How Everyone Became Depressed

The rise and fall of the nervous breakdown

Struggling in the Trenches

It's difficult for GP/psychotherapists to apply a diagnoses to unhappy people

I gave a talk the other day to a group of GP/psychotherapists. They’re the closest to the old time family doctor that it gets. They look after their patients’ medical needs and at the same time offer counseling to those who are in distress.

And many patients are in distress. This hasn’t changed in a hundred years. I have a photo of an old-style family doctor in Texas around 1940. He’s holding his pipe in his hands and looking reflectively at the camera. Men and women such as this were local heroes, venerated by the population – not because they could cure terrible diseases because in 1940 there was very little they could cure. But because they listened patiently to the stories of their distressed patients and occasionally offered advice, though of the two functions, listening is the more important.

Just being listened to by someone you admire and look up to is very therapeutic. And often that’s what GP/psychotherapists do today. There’s nothing practical they can do for their patients, who need new husbands, more money, teenagers who aren’t assholes.

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So they listen. But when they submit a bill to the insurance company it has to have a diagnostic code on it. Here’s where the trouble starts.

There is no DSM code for “terribly unhappy and upset, life a mess.” So the GP/psychotherapist codes “major depression.”

Hey, all of a sudden your problems have been converted from being irritable and upset to a big-time mood disorder. Major depression is a very heterogeneous diagnosis, and a piece of that basin is patients who were once diagnosed as “melancholic”: unable to eat, unable to sleep, no joy in life, suicidal.

One GP/psychotherapist said, “When I read DSM, I don’t see my patients.”

Maybe your patients are in the Anxiety chapter, doctor?

Let’s see. Generalized Anxiety Disorder: “difficulty concentrating or mind going blank.”

Nope. Not that. She’s always found it difficult to concentrate because the kids are always yelling at each other.

Sleep disturbance? Nope, not that. She falls into bed at night exhausted.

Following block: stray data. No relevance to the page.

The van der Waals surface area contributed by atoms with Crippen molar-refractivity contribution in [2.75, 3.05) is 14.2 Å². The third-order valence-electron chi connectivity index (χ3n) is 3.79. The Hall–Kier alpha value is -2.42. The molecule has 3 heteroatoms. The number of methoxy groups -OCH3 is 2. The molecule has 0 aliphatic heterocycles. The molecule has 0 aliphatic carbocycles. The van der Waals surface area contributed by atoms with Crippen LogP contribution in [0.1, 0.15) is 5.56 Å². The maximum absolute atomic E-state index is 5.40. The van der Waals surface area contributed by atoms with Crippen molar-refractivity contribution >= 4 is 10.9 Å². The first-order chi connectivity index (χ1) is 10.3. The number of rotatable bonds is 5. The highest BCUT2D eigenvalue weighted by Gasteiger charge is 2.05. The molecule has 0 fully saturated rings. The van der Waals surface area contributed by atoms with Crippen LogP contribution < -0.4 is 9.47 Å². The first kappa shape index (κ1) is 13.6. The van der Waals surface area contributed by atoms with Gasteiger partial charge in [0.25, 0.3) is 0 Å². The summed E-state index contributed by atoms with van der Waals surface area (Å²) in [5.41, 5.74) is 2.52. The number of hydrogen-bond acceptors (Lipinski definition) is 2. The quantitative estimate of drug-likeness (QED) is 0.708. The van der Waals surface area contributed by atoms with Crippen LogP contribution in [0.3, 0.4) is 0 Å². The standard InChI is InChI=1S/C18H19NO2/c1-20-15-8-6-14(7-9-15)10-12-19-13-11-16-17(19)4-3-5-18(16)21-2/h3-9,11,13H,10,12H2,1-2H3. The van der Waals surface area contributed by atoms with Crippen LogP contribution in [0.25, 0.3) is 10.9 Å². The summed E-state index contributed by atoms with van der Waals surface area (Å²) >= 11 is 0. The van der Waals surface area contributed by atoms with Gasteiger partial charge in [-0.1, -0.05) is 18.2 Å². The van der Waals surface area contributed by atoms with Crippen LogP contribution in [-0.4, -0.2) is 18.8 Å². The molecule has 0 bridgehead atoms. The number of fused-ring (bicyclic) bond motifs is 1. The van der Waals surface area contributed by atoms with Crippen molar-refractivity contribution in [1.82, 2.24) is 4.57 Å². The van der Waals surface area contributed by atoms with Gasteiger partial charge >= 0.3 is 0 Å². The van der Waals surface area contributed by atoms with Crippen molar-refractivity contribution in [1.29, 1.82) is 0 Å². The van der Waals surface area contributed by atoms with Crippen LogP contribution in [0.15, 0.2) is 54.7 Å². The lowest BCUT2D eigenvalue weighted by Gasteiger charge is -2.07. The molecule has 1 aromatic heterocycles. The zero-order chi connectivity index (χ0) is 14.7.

We have trivialized something like depression but it’s actually a serious psychiatric illness. You need to be treated for it. The GP/psychotherapists’ patients aren’t really depressed in any meaningful sense, even though everyone throws that term around because it’s so meaningless. One size fits all.

So at this session, where I spoke, the GP/psychotherapists were supposed to be familiarizing themselves with the new DSM-5. I told them much of it was rubbish. Filled with diagnoses that lack a firm scientific basis and were really just someone’s bright idea. “Major depression” was someone’s bright idea. It didn’t exist before DSM-3 launched it on its historic course in 1980 to become the world’s most popular disease.

I was a bit worried before I gave the talk. Maybe they all loved the DSM diagnoses. Nope. Hated them. There were big smiles and hearty handshakes afterwards.

“Finally, someone is telling it like it is.” (They’d had a procession of psychiatrists telling them patronizingly that the DSM “was really meant for research in the field.”)

So the GP/psychotherapists are struggling today. They’re committed to making their patients better, just like the old-time family docs. But if talk therapy needs to be supplemented with meds, the meds available to them – the Prozac-style “antidepressants” – are not very effective. And most family docs feel uncomfortable with the treatments that are effective, namely the tricyclic antidepressants and electroconvulsive therapy.

And they’re struggling to apply psychiatric diagnoses to unhappy people. Unhappiness is not an illness. It’s a structural problem. But so many patients have it. They’re wretchedly unhappy with their lives and they’re seeking counseling, the wise old family doc in Texas who looks out at the camera through the wisps of smoke from his pipe.

Edward Shorter, Ph.D., is the Jason A. Hannah Professor in the History of Medicine at the University of Toronto.

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